The National Security Agency has the keys to most Internet encryption methods and it has gotten them by using supercomputers to break them and by enlisting the help of private IT companies, The New York Times and The Guardian are reporting.
In plain English, this means that many of the tools — like TLS, used by many banks and email providers — that people worldwide have come to believe protect them from snooping by criminals and governments are essentially worthless when it comes to the NSA.
The revelations are the latest from documents leaked by former NSA contractor Edward Snowden.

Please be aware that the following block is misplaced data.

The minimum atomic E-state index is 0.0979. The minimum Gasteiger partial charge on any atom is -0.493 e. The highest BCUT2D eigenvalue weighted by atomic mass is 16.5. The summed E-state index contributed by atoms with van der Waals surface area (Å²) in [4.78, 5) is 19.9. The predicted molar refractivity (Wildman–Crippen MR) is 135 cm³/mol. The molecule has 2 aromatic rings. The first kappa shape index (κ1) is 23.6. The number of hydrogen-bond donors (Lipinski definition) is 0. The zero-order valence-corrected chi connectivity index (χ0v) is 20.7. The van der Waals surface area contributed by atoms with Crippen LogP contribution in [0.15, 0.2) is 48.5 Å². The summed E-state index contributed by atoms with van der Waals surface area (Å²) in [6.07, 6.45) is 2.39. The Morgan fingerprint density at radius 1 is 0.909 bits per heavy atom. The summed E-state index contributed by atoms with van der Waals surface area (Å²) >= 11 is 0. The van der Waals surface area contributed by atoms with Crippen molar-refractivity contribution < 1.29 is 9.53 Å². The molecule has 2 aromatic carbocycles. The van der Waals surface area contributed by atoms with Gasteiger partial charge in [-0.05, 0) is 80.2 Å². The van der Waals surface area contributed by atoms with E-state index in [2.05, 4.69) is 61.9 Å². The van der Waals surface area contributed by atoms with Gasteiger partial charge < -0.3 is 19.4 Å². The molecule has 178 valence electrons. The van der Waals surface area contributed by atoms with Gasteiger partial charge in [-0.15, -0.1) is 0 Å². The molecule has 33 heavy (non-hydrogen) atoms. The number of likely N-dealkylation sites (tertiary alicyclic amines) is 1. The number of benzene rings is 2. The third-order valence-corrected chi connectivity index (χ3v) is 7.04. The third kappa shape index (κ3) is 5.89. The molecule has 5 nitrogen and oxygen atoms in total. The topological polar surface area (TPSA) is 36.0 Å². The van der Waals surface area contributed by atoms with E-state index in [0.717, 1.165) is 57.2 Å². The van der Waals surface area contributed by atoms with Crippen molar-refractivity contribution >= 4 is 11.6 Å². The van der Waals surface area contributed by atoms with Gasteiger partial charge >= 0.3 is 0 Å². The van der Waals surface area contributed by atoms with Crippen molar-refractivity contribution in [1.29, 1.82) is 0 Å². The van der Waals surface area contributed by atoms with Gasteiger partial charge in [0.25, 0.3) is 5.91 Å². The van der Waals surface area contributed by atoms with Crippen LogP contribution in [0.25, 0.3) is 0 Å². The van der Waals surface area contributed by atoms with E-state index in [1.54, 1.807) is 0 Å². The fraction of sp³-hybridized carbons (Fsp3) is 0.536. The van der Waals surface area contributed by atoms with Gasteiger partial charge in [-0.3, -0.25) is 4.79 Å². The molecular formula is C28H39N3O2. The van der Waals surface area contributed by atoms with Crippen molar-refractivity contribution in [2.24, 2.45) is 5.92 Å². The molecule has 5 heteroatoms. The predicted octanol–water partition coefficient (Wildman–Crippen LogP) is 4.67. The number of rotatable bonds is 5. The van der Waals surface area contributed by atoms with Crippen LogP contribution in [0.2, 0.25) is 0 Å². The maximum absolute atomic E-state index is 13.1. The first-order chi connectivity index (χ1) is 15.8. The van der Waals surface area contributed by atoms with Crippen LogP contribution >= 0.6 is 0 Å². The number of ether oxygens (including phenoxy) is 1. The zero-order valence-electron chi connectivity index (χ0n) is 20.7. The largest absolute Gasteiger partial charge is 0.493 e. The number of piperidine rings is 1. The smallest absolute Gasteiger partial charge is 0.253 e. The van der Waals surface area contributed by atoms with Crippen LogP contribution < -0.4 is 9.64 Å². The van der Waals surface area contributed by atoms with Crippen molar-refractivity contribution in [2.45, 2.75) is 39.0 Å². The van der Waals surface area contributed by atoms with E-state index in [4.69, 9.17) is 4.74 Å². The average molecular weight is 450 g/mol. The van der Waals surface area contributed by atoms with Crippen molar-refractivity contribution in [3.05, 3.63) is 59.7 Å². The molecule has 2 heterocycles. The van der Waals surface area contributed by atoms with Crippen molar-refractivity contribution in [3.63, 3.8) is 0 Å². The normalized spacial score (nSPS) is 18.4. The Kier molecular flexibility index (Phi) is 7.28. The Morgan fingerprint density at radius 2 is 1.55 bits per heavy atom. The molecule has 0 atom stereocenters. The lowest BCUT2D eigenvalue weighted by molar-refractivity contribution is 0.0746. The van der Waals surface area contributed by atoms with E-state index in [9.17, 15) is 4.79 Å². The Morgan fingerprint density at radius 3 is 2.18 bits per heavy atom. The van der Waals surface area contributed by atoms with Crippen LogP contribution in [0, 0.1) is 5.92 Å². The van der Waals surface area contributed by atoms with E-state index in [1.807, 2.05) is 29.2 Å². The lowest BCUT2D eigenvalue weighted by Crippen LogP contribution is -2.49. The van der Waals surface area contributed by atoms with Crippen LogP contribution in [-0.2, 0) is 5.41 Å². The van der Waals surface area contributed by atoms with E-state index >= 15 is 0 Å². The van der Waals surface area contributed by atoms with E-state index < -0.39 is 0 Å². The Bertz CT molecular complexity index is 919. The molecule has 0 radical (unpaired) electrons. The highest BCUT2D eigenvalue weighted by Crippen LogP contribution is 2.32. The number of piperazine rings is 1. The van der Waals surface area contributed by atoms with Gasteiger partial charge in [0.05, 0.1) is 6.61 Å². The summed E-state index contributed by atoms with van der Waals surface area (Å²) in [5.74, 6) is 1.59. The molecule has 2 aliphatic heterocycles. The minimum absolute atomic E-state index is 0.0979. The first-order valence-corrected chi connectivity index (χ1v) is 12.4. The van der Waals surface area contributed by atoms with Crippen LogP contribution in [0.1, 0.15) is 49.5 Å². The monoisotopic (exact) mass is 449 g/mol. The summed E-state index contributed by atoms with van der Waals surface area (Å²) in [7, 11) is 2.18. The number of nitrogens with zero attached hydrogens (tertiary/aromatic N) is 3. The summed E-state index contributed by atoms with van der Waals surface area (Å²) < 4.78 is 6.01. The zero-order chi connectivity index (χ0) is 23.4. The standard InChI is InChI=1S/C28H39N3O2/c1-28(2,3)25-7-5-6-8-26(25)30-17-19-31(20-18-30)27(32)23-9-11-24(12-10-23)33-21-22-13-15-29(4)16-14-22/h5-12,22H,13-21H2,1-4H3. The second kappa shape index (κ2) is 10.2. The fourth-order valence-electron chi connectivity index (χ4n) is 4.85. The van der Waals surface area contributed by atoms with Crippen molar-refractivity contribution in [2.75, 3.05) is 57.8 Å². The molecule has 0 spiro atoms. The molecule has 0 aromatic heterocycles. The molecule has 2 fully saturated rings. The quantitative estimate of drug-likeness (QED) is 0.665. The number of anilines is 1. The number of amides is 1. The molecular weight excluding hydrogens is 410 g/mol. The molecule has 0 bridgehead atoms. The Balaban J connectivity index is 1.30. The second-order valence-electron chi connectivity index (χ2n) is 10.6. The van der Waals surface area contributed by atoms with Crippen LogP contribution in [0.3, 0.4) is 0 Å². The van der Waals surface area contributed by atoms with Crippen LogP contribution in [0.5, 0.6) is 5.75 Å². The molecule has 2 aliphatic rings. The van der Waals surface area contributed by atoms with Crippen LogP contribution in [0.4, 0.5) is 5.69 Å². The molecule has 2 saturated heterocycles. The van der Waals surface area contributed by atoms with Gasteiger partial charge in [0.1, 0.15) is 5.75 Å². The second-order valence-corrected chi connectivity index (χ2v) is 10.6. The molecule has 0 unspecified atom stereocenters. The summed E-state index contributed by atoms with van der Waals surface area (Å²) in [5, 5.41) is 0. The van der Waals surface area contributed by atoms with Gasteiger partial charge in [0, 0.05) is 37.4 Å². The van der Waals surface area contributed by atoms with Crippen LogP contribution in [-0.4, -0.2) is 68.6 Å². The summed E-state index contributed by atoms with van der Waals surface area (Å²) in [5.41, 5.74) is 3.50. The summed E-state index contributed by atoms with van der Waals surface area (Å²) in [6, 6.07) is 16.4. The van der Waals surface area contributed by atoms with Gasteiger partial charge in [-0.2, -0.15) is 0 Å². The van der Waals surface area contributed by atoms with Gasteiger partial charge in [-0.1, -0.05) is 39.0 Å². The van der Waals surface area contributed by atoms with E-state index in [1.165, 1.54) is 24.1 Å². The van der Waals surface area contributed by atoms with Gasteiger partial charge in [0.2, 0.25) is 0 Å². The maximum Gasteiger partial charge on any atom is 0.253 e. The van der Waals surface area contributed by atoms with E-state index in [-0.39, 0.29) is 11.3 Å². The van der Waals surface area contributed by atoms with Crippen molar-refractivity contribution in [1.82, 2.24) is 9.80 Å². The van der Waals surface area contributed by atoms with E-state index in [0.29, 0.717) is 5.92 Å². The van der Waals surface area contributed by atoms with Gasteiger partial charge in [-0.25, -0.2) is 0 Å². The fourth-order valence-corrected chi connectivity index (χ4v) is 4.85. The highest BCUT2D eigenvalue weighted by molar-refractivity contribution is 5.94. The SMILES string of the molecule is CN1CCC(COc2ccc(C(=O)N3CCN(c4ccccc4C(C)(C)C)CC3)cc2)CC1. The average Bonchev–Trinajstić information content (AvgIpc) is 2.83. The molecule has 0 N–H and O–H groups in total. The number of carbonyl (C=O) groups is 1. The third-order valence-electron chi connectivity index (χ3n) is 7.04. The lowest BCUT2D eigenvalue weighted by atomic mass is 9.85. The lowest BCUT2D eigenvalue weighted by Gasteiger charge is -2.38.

While the main premise of the story isn’t surprising — one of the main goals of the NSA is code-breaking, after all — the breadth of the program and some of the “trickery” described in the pieces are.
One of the more interesting finds is that the NSA spent $250 million a year to engage “the U.S. and foreign IT industries to covertly influence and/or overtly leverage their commercial products’ designs” to make them “exploitable,” the Times reports.